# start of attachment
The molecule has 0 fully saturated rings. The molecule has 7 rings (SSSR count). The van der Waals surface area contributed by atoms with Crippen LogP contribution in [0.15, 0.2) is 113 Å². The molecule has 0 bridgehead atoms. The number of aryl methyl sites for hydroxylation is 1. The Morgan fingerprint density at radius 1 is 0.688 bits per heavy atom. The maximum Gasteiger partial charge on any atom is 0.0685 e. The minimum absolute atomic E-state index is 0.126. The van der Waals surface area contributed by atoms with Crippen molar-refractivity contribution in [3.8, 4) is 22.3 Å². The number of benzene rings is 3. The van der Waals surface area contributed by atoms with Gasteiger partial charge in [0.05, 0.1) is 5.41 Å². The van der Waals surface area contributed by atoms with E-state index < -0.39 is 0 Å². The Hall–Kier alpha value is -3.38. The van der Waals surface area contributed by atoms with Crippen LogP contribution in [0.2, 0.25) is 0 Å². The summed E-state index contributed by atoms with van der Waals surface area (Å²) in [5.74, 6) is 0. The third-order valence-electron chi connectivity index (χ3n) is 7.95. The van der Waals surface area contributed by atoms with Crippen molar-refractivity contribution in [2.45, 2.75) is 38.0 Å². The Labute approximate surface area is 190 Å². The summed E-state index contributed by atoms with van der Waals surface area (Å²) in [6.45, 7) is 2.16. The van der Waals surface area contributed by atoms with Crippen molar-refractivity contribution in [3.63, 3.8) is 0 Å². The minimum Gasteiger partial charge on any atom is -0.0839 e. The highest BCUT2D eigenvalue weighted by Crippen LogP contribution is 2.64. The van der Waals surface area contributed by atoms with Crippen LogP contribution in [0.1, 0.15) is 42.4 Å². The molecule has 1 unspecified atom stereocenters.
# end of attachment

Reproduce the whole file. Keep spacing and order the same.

The molecule has 0 fully saturated rings. The molecule has 7 rings (SSSR count). The van der Waals surface area contributed by atoms with Crippen LogP contribution in [0.15, 0.2) is 113 Å². The molecule has 0 bridgehead atoms. The number of aryl methyl sites for hydroxylation is 1. The Morgan fingerprint density at radius 1 is 0.688 bits per heavy atom. The maximum Gasteiger partial charge on any atom is 0.0685 e. The minimum absolute atomic E-state index is 0.126. The van der Waals surface area contributed by atoms with Crippen molar-refractivity contribution in [3.8, 4) is 22.3 Å². The number of benzene rings is 3. The van der Waals surface area contributed by atoms with Gasteiger partial charge in [0.05, 0.1) is 5.41 Å². The van der Waals surface area contributed by atoms with E-state index < -0.39 is 0 Å². The Hall–Kier alpha value is -3.38. The van der Waals surface area contributed by atoms with Crippen LogP contribution in [0.2, 0.25) is 0 Å². The summed E-state index contributed by atoms with van der Waals surface area (Å²) in [5.74, 6) is 0. The third-order valence-electron chi connectivity index (χ3n) is 7.95. The van der Waals surface area contributed by atoms with Crippen molar-refractivity contribution in [2.45, 2.75) is 38.0 Å². The Labute approximate surface area is 190 Å². The summed E-state index contributed by atoms with van der Waals surface area (Å²) in [6.45, 7) is 2.16. The van der Waals surface area contributed by atoms with Crippen molar-refractivity contribution in [3.63, 3.8) is 0 Å². The minimum Gasteiger partial charge on any atom is -0.0839 e. The highest BCUT2D eigenvalue weighted by Crippen LogP contribution is 2.64. The van der Waals surface area contributed by atoms with Crippen LogP contribution in [0.1, 0.15) is 42.4 Å². The molecule has 1 unspecified atom stereocenters.